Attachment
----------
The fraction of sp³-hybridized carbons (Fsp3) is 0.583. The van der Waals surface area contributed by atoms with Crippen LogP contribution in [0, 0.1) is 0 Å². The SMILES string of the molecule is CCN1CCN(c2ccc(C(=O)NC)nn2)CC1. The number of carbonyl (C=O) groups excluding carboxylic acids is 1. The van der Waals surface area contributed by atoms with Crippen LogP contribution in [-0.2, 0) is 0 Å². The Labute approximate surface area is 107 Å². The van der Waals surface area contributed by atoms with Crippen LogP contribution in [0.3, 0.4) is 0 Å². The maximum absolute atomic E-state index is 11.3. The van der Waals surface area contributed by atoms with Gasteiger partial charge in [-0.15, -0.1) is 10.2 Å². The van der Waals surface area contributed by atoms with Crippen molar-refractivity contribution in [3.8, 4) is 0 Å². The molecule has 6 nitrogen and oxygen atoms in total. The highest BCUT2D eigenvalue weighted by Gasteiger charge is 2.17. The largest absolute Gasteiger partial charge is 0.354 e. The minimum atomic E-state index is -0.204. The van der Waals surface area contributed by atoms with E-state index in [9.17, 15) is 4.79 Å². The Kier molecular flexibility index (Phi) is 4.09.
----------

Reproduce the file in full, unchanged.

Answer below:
The fraction of sp³-hybridized carbons (Fsp3) is 0.583. The van der Waals surface area contributed by atoms with Crippen LogP contribution in [0, 0.1) is 0 Å². The SMILES string of the molecule is CCN1CCN(c2ccc(C(=O)NC)nn2)CC1. The number of carbonyl (C=O) groups excluding carboxylic acids is 1. The van der Waals surface area contributed by atoms with Crippen LogP contribution in [-0.2, 0) is 0 Å². The Labute approximate surface area is 107 Å². The van der Waals surface area contributed by atoms with Crippen LogP contribution in [0.3, 0.4) is 0 Å². The maximum absolute atomic E-state index is 11.3. The van der Waals surface area contributed by atoms with Gasteiger partial charge in [-0.15, -0.1) is 10.2 Å². The van der Waals surface area contributed by atoms with Crippen molar-refractivity contribution in [3.8, 4) is 0 Å². The molecule has 6 nitrogen and oxygen atoms in total. The highest BCUT2D eigenvalue weighted by Gasteiger charge is 2.17. The largest absolute Gasteiger partial charge is 0.354 e. The minimum atomic E-state index is -0.204. The van der Waals surface area contributed by atoms with E-state index in [9.17, 15) is 4.79 Å². The Kier molecular flexibility index (Phi) is 4.09.